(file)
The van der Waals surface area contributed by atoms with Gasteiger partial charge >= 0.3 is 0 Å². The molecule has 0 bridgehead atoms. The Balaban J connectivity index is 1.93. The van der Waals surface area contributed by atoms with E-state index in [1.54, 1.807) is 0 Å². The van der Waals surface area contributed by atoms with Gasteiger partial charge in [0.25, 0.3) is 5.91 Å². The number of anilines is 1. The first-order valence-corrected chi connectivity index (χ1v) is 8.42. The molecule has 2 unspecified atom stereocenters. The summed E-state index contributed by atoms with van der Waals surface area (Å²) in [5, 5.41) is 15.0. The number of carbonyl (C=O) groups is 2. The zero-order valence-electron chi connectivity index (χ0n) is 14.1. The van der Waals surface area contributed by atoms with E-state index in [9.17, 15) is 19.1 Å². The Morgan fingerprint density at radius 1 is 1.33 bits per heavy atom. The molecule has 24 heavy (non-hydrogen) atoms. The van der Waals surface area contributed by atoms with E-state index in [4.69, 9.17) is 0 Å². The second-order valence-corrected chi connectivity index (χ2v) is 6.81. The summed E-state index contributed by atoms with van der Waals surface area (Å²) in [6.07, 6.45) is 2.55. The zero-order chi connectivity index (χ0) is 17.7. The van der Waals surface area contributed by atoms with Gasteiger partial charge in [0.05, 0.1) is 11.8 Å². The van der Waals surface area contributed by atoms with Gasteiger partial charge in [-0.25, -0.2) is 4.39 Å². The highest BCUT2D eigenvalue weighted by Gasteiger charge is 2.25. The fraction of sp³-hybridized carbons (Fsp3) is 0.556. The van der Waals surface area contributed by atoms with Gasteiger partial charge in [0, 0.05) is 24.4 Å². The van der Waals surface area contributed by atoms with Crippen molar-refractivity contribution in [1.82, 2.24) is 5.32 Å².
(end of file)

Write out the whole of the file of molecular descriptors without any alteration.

The van der Waals surface area contributed by atoms with Gasteiger partial charge >= 0.3 is 0 Å². The molecule has 0 bridgehead atoms. The Balaban J connectivity index is 1.93. The van der Waals surface area contributed by atoms with E-state index in [1.54, 1.807) is 0 Å². The van der Waals surface area contributed by atoms with Gasteiger partial charge in [0.25, 0.3) is 5.91 Å². The number of anilines is 1. The first-order valence-corrected chi connectivity index (χ1v) is 8.42. The molecule has 2 unspecified atom stereocenters. The summed E-state index contributed by atoms with van der Waals surface area (Å²) in [5, 5.41) is 15.0. The number of carbonyl (C=O) groups is 2. The zero-order valence-electron chi connectivity index (χ0n) is 14.1. The van der Waals surface area contributed by atoms with E-state index in [9.17, 15) is 19.1 Å². The Morgan fingerprint density at radius 1 is 1.33 bits per heavy atom. The molecule has 24 heavy (non-hydrogen) atoms. The van der Waals surface area contributed by atoms with E-state index in [4.69, 9.17) is 0 Å². The second-order valence-corrected chi connectivity index (χ2v) is 6.81. The summed E-state index contributed by atoms with van der Waals surface area (Å²) in [6.07, 6.45) is 2.55. The zero-order chi connectivity index (χ0) is 17.7. The van der Waals surface area contributed by atoms with Gasteiger partial charge in [0.05, 0.1) is 11.8 Å². The van der Waals surface area contributed by atoms with Gasteiger partial charge in [-0.25, -0.2) is 4.39 Å². The highest BCUT2D eigenvalue weighted by Gasteiger charge is 2.25. The fraction of sp³-hybridized carbons (Fsp3) is 0.556. The van der Waals surface area contributed by atoms with Gasteiger partial charge in [0, 0.05) is 24.4 Å². The van der Waals surface area contributed by atoms with Crippen molar-refractivity contribution in [1.82, 2.24) is 5.32 Å².